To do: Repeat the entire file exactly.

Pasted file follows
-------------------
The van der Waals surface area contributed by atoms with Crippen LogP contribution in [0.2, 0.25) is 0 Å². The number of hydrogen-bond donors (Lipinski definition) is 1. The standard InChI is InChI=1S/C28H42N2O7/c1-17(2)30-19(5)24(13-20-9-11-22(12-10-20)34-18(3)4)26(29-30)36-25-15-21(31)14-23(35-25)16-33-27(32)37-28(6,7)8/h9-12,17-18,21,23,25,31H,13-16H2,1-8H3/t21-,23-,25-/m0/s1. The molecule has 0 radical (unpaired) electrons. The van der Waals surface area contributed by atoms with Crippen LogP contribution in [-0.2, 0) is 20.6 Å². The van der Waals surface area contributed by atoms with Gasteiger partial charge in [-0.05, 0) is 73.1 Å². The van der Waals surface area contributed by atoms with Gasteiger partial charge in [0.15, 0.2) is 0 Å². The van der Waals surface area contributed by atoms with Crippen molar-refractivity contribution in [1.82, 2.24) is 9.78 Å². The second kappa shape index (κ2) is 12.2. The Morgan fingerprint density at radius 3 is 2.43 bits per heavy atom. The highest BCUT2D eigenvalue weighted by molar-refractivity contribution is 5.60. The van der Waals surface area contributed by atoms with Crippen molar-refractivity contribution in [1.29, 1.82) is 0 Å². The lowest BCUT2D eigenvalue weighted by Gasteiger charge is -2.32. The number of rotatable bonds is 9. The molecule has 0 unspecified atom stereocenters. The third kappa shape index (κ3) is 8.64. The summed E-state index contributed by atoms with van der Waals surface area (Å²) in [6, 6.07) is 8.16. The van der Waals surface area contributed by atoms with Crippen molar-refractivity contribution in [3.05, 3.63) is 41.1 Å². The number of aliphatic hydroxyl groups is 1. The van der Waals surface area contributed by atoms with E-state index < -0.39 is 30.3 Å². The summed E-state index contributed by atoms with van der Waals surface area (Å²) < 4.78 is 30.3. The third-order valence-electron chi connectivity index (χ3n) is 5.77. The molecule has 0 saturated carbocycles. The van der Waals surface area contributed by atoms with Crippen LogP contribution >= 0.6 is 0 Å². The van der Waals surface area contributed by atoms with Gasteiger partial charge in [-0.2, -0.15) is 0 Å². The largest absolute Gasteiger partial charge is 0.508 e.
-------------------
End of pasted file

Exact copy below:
The van der Waals surface area contributed by atoms with Crippen LogP contribution in [0.2, 0.25) is 0 Å². The number of hydrogen-bond donors (Lipinski definition) is 1. The standard InChI is InChI=1S/C28H42N2O7/c1-17(2)30-19(5)24(13-20-9-11-22(12-10-20)34-18(3)4)26(29-30)36-25-15-21(31)14-23(35-25)16-33-27(32)37-28(6,7)8/h9-12,17-18,21,23,25,31H,13-16H2,1-8H3/t21-,23-,25-/m0/s1. The molecule has 0 radical (unpaired) electrons. The van der Waals surface area contributed by atoms with Crippen LogP contribution in [-0.2, 0) is 20.6 Å². The van der Waals surface area contributed by atoms with Gasteiger partial charge in [-0.05, 0) is 73.1 Å². The van der Waals surface area contributed by atoms with Gasteiger partial charge in [0.15, 0.2) is 0 Å². The van der Waals surface area contributed by atoms with Crippen molar-refractivity contribution in [1.82, 2.24) is 9.78 Å². The second kappa shape index (κ2) is 12.2. The Morgan fingerprint density at radius 3 is 2.43 bits per heavy atom. The highest BCUT2D eigenvalue weighted by molar-refractivity contribution is 5.60. The van der Waals surface area contributed by atoms with Crippen molar-refractivity contribution in [1.29, 1.82) is 0 Å². The lowest BCUT2D eigenvalue weighted by Gasteiger charge is -2.32. The number of rotatable bonds is 9. The molecule has 0 unspecified atom stereocenters. The third kappa shape index (κ3) is 8.64. The summed E-state index contributed by atoms with van der Waals surface area (Å²) in [6, 6.07) is 8.16. The van der Waals surface area contributed by atoms with Crippen molar-refractivity contribution in [3.05, 3.63) is 41.1 Å². The number of aliphatic hydroxyl groups is 1. The van der Waals surface area contributed by atoms with E-state index < -0.39 is 30.3 Å². The summed E-state index contributed by atoms with van der Waals surface area (Å²) < 4.78 is 30.3. The third-order valence-electron chi connectivity index (χ3n) is 5.77. The molecule has 0 saturated carbocycles. The van der Waals surface area contributed by atoms with Crippen LogP contribution >= 0.6 is 0 Å². The van der Waals surface area contributed by atoms with Gasteiger partial charge in [-0.2, -0.15) is 0 Å². The largest absolute Gasteiger partial charge is 0.508 e.